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When ‘wood’ means ‘wooden’

Q: Are “wood” and “wooden” interchangeable?

A: The words “wood” and “wooden” can sometimes be used for each other, but we wouldn’t describe them as interchangeable.

When used adjectivally to describe something made out of the material from a tree, “wood” and “wooden” mean the same thing (as in “wood shutters” or “wooden shutters”).

But when used figuratively to describe something stiff, awkward, unnatural, or emotionless, only “wooden” will do (“wooden expression,” “wooden performance”).

Even when “wood” and “wooden” mean the same thing, we wouldn’t necessarily consider them interchangeable. The choice of one or the other often depends on rhythm, style, euphony, and so on.

If they were switched in these two passages, the iambic meter would be disrupted:

“Upon a wooden coffin we attend” (from Shakespeare’s King Henry VI, Part 1, believed written in 1591).

“the very sap of their wood-fewel burning on the fire” (from Milton’s Moscovia, an early work published posthumously in 1682).

Technically, “wooden” is an adjective while “wood” here is a noun used attributively—that is as an adjective. When a noun like “wood” is used adjectivally, it’s often referred to as an attributive noun, a noun adjunct, or a noun premodifier.

In general, adjectives are more flexible than attributive nouns. You can use an adjective as a simple premodifier (“blue scarf”), with an adverb like “too” or “very” (“a very blue scarf”), and as a comparative or superlative (“a bluer scarf”).

You can also use an attributive noun as a premodifier (“a wool pullover”), but it’s unidiomatic to use it with “too” or “very” (“a very wool pullover”) or as a comparative or superlative (“a more wool pullover”).

As for the attributive noun “wood,” it’s used only as a simple premodifier (“a wood floor”). It’s not used with “too” or “very,” or as a comparative or superlative.

However, the adjective “wooden” is quite flexible when used figuratively (“a wooden speech,” “a very wooden speech,” “a more wooden speech”).

Interestingly, the noun “wood” has been used since Anglo-Saxon times for the material that comes from trees, but it wasn’t used adjectivally (as either “wood” or “wooden”) until hundreds of years later.

So how did the Anglo-Saxons describe something composed of the substance that comes from the trunks, branches, and other parts of trees?

In Old English, the adjective describing a thing made of wood was tréowen, tríwen, or trýwen—from the noun tréow (“tree”) and the suffix -en (made of).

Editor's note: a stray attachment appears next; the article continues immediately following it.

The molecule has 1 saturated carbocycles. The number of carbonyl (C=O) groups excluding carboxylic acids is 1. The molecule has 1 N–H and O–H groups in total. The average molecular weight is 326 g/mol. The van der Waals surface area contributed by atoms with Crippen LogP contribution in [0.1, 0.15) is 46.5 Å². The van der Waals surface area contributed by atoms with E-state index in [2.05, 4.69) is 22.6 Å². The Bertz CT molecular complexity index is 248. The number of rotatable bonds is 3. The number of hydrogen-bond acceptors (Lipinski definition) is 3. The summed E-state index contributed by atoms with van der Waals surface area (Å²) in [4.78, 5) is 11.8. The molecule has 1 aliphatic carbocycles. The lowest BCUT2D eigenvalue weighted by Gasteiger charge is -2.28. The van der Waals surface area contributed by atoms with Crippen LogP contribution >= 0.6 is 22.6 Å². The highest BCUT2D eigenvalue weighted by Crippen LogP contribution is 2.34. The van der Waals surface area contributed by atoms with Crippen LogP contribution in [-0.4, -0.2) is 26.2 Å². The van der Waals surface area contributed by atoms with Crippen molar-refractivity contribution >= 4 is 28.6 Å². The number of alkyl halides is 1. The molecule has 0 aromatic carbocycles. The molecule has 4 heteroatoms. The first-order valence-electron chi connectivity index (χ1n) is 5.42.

The Bosworth-Toller Anglo-Saxon Dictionary has this early example from Aelfric’s Grammar, an Old English introduction to Latin, written around 995: “ligneus, treowen.” (Ligneus is classical Latin for “wooden.”)

The Oxford English Dictionary has this example from Old English Leechdoms, a collection of medical texts written around 1000: “getrifula on treowenum mortere” (“grind in a wooden mortar”). Treowenum is the dative case of treowen. As the object of a preposition, treowenum mortere is dative.

Although this adjective is now obsolete in common usage, it survived until the late 19th century, spelled “treen” in Middle and Modern English, according to the OED. [See the update below.]

As for “wood,” it originally meant “tree” when it showed up in early Old English, spelled widu, wiodu, or wudu. The earliest Oxford example is from a Latin-Old English glossary dated around 725:

Pinus, furhwudu.” The Latin for “pine” is translated here by the Old English for “fir tree.”

The noun “wood” soon took on the sense of a “collection of trees growing more or less thickly together,” the OED says.

The dictionary’s first citation is an excerpt in Latin and Old English from Psalm 104:11 in the Vespasian Psalter, an illuminated manuscript that the British Library dates to the second quarter of the 700s:

Omnes bestiae silvarum, alle wilddeor wuda.” In modern English, “All the beasts of the wood.” (The full passage in the King James Version of the Bible reads: “They give drink to every beast of the field; the wild asses quench their thirst.”)

A century and a half later, the noun took on the additional sense of the “substance of which the roots, trunks, and branches of trees or shrubs consist,” the OED says.

The earliest example cited is from Pastoral Care, King Alfred’s late ninth-century translation of a sixth-century work by Pope Gregory:

“Se se ðe unwærlice ðone wuda hiewð, & sua his freond ofsliehð” (“He who carelessly hews the wood, and so slays his friend”).

The use of the attributive noun “wood” and the adjective “wooden” to describe something made of wood both showed up around the same time in the early 1500s.

The first OED appearance for the attributive noun is in a 1538 will registered in the city of York: “All wodde implementes.” (From John William Clay’s Testamenta Eboracensia: A Selection of Wills From the Registry at York, Vol. 6, 1902.)

The earliest Oxford example for the adjective is from Sir Thomas Eliot’s 1538 Latin-English dictionary: “Durateus, wodden.” The usual Latin for “wooden” is ligneus; the less common durateus comes from the Homeric Greek term for the Trojan horse, δουράτεος ἵππος (dourateos hippos, or “wooden horse”).

[Update, Aug. 23, 2018: A reader of the blog comments that “treen” still exists as a term in the field of collectible antiques. It refers to small household objects made of wood—spoons, cups, snuffboxes, shoehorns, and the like.]

[Update, Feb. 8, 2024: Another reader notes that “treen” is used more widely as a term for small, functional household articles made of wood, not just for such objects that are antiques.]

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